How Stumpy’s Became America’s First Indoor Hatchet Throwing Franchise
Stumpy's Hatchet House
You know when you’re chopping up wood for a campfire and feel the urge to toss the ol’ hatchet around? You’re not alone.
When two couples got together in 2015 for a backyard barbecue, the night quickly turned into an impromptu game of throwing hatchets. A stump from a tree that came down during Hurricane Sandy served as the perfect makeshift bullseye for Trish and Mark Oliphant and Kelly and Stuart Josberger, the eventual founders of Stumpy’s Hatchet House.
“We quickly realized there was a real need for an alternative type of recreation,” Trish Oliphant said.
After visiting a microbrewery for her birthday, Trish Oliphant told her husband she wanted to create an upscale place where people could drink beer and wine while participating in hatchet throwing. At the time, she was working in the men’s wholesale division at Ralph Lauren in New York.
They struggled at the beginning to find a landlord who would take a chance on America’s first indoor hatchet throwing franchise. Adding to the challenge, Oliphant wanted to create an “elevated” venue, which called for specific architecture and walls.
“We just didn’t want to be a place where only sweaty dudes came in to throw hatchets,” Oliphant said. “We don’t look like you’re throwing hatchets in somebody’s garage or basement.”
Eventually, they found the perfect space for their unconventional concept.
“It was business in the front and a warehouse in the back—the mullet of building layouts,” Oliphant said.
Decked out with big leather couches and their proprietary Douglas-fir and mahogany candles, Stumpy’s Hatchet House opened its doors on April 15, 2016, in New Jersey.
They hit the ground running and quickly gained popularity, so they decided to start franchising Stumpy’s in February 2017. Many of their franchisees were previous customers who loved the concept.
Then came the merch. Customers can don T-shirts and sweatshirts that say "Axe me what I did last night." This became an additional revenue stream for franchisees.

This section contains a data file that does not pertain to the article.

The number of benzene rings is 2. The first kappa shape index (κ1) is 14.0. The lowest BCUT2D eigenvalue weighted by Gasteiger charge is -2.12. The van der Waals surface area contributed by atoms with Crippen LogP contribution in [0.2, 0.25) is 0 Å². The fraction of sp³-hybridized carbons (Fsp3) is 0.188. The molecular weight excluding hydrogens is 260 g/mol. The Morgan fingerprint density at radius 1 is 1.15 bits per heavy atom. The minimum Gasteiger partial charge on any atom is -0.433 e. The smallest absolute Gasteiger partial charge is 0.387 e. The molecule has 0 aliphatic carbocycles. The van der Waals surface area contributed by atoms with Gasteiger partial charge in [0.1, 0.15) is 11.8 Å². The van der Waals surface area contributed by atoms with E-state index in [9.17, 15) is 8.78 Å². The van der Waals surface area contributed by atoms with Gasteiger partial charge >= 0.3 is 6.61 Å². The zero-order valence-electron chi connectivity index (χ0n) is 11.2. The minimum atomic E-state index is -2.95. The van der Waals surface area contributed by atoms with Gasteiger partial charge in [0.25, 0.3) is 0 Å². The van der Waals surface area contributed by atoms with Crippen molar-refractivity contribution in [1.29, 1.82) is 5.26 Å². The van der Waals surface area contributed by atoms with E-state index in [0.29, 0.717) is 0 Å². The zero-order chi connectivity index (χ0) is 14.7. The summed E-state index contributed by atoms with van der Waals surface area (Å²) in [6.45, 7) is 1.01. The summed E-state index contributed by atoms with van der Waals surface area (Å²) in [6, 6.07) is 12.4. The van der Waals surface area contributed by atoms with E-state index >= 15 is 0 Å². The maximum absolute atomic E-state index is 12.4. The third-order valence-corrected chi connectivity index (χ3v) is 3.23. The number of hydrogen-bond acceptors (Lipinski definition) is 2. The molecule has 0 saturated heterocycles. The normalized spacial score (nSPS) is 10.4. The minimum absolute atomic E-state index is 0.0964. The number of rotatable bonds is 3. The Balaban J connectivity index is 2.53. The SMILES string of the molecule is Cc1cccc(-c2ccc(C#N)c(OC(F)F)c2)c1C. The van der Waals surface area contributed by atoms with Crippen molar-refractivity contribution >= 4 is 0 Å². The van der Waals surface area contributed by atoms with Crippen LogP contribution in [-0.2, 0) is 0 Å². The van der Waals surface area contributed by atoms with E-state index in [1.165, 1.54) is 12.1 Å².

“It’s a little bit different from my Ralph Lauren days, but it’s still fun,” Oliphant said.
More than 250,000 customers have thrown at a Stumpy’s Hatchet House, and with more than 30 franchises in 13 states, the team has nothing but growth in mind for 2020. As more axe throwing franchises pop up such as Axe Monkeys, FlannelJax and HaliMac Axe Throwing, Stumpy’s differentiates itself with a focus on a social rather than purely competitive environment.
Stumpy’s targets bachelor parties, birthday celebrations, and even family days where younger children can play. Sound dangerous? Fortunately, kids throw suction-cup hatchets at targets with plexiglass, and there haven’t been any recorded incidents of injuries at any Stumpy’s locations. Customers are also required to wear close-toed shoes and go through a training seminar with a throwing coach beforehand.
When asked about long-term viability, Oliphant rejected the notion that this type of concept is just a trend, using bowling as an example.
“Bowling has been around for 100 years and has been undergoing a resurgence of popularity right now,” Oliphant said. “In Canada, they’ve been throwing hatchets indoors for 15 years…it’s still very new, but there’s plenty of room in the market for us right now, even with our competitors.”